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What I’d say to me back then - don’t be afraid to take the long way round for the perfect job, says Confluent’s Stephanie Buscemi

Madeline Bennett Profile picture for user Madeline Bennett May 10, 2024
Buscemi plotted a two-year transfer from one career to another, and never looked back.

Stephanie Buscemi
Stephanie Buscemi

Hailing from Silicon Valley, and growing up right in the heart of the technology industry, Stephanie Buscemi had a very clear career plan when choosing what to study at college and which internships to pursue. And it very much was not technology.

Buscemi’s original goal was to work in broadcasting. She studied broadcast communications at university and did several internships in broadcast journalism. But ultimately she wanted to return to the Bay Area, and breaking into broadcast journalism as a rookie there wasn’t a realistic option. Buscemi says:

In the US, you have to go to a very small market and earn your stripes.

Back in the Bay Area, Buscemi realized how much appreciation she had for technology having grown up around it. While she was making the transition in her head from broadcast journalism to which industry and which line of work to pursue instead, she came to the realization that all companies would need to leverage technology. And fortuitously, she was sitting in one of the capitals of tech.

Once she’d made that decision, Buscemi consulted a lot of people in the sector about how best to get her break. One suggestion was going into sales, using her broadcast journalism background and communication skills to get a 100 percent-commissioned entry-level position, effectively paying for herself while learning on the job. Buscemi considered this option and had some job offers, but decided sales wasn't right for her:

I was interested in what's the story you tell, having done that from broadcast journalism, it's a lot about storytelling. I wanted to be part of the marketing organization.


Rather than rush into an entry-level sales job, Buscemi took a longer path to reach her target – a career in tech marketing. She guessed it would probably take two years, and allowed herself that time; 

It did take two years, which is nothing in the grand scheme of it, but at the time it felt very long.

Her first step was to transfer to the marketing department for networks like ABC and CBS that she was doing broadcasting work for, to get some experience there. Back in Silicon Valley, she adopted a bridging strategy by getting a position at an ad agency that had both B2C and B2B accounts. She was hired immediately to work on the Nestlé account, thanks to her previous experience in radio and TV marketing:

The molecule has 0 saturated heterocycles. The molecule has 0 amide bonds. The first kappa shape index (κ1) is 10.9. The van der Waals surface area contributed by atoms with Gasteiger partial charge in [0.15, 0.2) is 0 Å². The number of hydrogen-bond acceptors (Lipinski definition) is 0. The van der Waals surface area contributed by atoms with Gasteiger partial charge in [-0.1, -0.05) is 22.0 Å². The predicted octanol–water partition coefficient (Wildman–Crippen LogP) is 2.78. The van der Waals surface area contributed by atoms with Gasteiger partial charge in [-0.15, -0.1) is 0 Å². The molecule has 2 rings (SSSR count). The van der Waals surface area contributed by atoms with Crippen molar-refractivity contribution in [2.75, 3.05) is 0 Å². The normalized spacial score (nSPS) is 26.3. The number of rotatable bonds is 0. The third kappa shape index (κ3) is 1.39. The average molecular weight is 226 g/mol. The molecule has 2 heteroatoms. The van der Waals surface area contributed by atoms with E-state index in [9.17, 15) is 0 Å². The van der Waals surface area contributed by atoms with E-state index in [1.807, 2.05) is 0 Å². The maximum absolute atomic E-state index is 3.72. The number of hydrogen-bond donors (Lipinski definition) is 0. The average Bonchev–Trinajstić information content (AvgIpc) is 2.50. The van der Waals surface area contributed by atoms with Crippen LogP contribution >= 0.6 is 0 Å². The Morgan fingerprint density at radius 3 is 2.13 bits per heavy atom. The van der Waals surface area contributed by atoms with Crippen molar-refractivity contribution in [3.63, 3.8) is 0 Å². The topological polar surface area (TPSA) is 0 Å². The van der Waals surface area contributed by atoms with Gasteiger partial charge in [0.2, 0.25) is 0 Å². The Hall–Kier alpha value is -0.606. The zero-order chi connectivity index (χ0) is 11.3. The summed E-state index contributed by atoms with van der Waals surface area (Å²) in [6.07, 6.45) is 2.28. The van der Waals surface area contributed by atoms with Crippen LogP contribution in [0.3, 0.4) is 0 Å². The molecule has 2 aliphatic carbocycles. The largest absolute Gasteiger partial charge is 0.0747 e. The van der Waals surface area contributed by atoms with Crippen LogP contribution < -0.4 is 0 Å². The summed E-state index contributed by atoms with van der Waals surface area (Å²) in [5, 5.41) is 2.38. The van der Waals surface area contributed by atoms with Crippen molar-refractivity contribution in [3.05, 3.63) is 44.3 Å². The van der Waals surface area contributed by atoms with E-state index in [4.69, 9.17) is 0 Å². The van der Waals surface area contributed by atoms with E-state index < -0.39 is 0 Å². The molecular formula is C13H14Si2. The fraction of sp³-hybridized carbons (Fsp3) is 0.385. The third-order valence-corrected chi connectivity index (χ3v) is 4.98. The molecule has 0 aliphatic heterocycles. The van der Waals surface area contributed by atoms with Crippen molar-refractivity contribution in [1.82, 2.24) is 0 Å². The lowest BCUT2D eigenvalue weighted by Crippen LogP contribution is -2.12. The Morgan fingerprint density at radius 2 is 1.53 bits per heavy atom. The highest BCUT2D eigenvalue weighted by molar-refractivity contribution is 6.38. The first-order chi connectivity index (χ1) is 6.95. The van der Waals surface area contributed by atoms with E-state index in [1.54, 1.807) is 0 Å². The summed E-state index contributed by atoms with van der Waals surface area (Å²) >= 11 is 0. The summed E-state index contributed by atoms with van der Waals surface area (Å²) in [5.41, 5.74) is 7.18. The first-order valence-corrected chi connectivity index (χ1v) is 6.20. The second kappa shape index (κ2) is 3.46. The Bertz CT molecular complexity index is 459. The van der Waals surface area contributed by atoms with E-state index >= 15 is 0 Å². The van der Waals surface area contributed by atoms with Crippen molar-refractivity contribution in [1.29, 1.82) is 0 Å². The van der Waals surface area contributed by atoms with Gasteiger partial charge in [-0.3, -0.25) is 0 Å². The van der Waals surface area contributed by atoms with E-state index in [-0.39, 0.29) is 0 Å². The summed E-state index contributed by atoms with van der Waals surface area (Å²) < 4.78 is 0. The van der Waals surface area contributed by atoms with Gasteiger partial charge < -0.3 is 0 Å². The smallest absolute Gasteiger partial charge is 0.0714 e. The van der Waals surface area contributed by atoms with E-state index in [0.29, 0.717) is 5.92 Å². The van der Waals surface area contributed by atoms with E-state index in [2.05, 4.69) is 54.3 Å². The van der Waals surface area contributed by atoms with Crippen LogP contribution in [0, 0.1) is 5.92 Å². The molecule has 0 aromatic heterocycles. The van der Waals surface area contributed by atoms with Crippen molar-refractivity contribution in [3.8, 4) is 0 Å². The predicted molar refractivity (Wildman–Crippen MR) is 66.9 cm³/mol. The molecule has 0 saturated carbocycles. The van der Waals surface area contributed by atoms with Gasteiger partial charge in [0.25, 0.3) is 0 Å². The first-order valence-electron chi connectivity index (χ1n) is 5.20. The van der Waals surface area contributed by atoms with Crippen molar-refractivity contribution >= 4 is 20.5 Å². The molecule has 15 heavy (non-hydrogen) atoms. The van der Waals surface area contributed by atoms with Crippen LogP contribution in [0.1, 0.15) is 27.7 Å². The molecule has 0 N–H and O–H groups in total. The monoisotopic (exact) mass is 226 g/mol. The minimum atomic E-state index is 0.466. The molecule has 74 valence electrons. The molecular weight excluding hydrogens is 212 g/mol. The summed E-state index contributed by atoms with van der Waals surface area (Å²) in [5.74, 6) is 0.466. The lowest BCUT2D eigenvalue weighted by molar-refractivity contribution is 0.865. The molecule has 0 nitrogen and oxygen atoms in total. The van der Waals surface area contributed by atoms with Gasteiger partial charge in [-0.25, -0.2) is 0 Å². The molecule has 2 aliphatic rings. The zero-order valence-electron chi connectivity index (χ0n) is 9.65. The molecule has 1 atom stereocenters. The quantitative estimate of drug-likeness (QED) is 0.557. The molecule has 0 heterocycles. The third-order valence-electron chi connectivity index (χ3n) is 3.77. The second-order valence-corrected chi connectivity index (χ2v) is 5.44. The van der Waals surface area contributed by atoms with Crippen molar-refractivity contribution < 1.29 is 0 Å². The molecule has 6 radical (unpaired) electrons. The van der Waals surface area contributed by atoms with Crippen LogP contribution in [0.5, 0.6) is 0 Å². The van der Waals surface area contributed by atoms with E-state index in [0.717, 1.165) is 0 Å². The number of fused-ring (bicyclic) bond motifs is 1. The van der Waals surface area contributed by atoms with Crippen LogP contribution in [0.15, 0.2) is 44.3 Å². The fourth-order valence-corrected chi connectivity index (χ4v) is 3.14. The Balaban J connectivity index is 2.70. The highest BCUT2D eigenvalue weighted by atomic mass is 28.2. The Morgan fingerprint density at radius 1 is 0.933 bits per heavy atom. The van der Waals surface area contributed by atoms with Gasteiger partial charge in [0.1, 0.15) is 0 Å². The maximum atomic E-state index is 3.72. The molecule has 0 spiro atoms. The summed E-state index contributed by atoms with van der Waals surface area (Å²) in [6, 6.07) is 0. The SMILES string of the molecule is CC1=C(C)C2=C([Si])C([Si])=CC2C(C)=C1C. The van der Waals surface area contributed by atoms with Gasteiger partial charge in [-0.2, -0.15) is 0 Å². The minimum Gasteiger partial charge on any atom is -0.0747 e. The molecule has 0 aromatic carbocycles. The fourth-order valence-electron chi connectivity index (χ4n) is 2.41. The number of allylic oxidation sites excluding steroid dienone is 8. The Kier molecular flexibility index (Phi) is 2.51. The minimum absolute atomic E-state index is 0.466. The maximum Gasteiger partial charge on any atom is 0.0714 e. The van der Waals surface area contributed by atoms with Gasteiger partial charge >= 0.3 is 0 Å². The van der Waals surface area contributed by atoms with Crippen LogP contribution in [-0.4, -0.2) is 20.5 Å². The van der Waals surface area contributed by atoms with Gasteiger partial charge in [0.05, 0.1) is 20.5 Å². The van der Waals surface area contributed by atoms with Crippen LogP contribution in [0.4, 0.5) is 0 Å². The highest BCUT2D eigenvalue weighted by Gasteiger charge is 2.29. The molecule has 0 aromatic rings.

It was a very natural progression going from working for that to an ad agency that had some consumer brands and needed someone to help them with the marketing.

Once at the agency, Buscemi’s sights weren’t on the B2C brands, but very firmly on how quickly she could switch to a B2B Tech account. She moved over to the Cisco account, and then to the Business Objects account. She recalls: 

They said, 'You're pretty good, would you like to come work for us?'. And that's how it all started.

Buscemi has since held marketing leadership roles at some of the biggest B2B tech brands: Hyperion, SAP, Salesforce, and for the past three years, CMO at Confluent.


Working in technology marketing back in the late 1990s and early 2000s, women were  generally confined to logistics-type roles like event planning, Buscemi says:

They weren't in roles that were directly defining or shaping the product. The majority were in operational logistical roles, which are of value, but you're not having domain expertise or critical expertise on what is that tech company's product and solution offering, and what are their products and services.

To go beyond being seen as logistical coordination, Buscemi leveraged what she’d learned at Business Objects, the power of data and analytics in marketing:

From very early on, I was a marketer that wasn't really waxing poetically about the Pantone color of the company logo. I was a marketer that was saying to our CFO, 'If you give me a dollar, this is how many dollars I'm going to give you back'.

This was down to Buscemi being extremely data-driven long before it became the norm: